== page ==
by Heather Parnell

Many seniors want to live in their own homes for as long as possible. Familiarity and routine can be an enormous comfort. Living independently can be reassuring as well as gratifying.

Family members and friends step up to help out and a sort of balance is achieved and maintained. But time does march on. All situations are fluid and changing. Eventually, more help is required and desired. Seniors and their families find themselves increasingly caught in a loop of tasks and dependence with no relief that feels right in sight.

Add a pandemic to the mix and a tiring set of circumstances quickly turns desperate, with repercussions felt throughout the family dynamic.

Even for seniors living in residences, during the confinement phase, isolation and lack of stimulation reared their ugly heads. Most residences were meticulous about keeping residents physically safe — but many suffered psychologically.

The wish to keep seniors in the family fold intensified during this unprecedented time. But families were — and remain — torn between caring properly for ageing family members — and taking care of themselves as well. What’s more, for caregivers who are part of the Sandwich Generation (caring for parents in addition to children still at home), ensuring a productive routine and lifestyle is much more complex and stressful. In fact, according to a 2015 Benefits Canada study, caregiving costs the Canadian economy $5.5 billion in lost productivity annually. 2.9 million Canadians are working caregivers and while the majority believe caregiving is rewarding, there’s evidence that this responsibility is taking its toll. Respondents stated that the most negative drawbacks are fatigue (69%), stress (69%) and sadness (59%). And this study was before COVID-19 ravaged our communities and changed life as we know it for the foreseeable future.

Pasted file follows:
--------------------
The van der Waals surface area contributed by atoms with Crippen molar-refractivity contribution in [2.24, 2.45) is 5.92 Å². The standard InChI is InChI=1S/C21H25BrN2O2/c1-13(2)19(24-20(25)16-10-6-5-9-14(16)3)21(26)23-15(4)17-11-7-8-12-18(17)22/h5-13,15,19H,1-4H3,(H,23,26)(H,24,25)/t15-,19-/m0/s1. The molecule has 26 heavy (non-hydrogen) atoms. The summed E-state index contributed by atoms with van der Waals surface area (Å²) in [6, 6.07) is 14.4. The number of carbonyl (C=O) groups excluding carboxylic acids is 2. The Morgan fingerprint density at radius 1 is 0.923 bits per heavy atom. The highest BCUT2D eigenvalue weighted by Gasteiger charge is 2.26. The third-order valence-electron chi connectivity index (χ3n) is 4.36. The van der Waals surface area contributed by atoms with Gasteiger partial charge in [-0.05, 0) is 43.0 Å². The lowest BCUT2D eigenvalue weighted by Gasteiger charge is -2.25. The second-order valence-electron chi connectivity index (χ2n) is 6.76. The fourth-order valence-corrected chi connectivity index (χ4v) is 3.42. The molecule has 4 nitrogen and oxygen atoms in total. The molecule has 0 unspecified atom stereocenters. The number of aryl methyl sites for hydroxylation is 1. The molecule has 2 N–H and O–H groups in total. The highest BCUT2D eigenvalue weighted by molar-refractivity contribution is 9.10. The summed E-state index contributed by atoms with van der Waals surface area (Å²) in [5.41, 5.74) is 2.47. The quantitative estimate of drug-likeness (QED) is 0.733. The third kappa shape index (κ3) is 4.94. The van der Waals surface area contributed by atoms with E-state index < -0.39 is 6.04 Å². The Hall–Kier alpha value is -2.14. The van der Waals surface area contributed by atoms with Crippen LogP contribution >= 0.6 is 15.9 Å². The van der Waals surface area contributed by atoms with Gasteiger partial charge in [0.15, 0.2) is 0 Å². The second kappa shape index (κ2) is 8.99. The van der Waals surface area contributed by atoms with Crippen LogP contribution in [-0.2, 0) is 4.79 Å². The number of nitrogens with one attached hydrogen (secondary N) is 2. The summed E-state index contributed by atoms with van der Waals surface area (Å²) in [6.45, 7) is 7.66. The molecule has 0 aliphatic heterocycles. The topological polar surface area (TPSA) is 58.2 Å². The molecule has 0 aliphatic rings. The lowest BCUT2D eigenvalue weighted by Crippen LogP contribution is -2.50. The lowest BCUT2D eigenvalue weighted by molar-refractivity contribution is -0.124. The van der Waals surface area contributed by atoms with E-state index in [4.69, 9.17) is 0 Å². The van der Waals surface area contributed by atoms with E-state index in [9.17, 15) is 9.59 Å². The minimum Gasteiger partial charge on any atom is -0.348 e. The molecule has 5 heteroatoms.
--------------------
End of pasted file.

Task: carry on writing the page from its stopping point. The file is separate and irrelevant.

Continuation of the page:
Help is needed: to care for seniors, provide respite for family caregivers, and offer well-deserved peace of mind. Professional caregivers must be devoted to putting the needs of seniors and families first.

This requires not just professionalism and training — but true understanding, compassion and the willingness to never lose sight of the devotion these members of our communities deserve. There is a place for a service that bridges the gap between barebones support and removal to a complete assisted living facility.

That bridge is built on skill, certainly, but also empathy, dedication, service, and humanity.

Let’s start building these bridges. Let’s recognize and take care.

Heather Parnell is the owner of Gold Squad, a family and friends run team of professional caregivers. You can reach Heather at gold-squad.com

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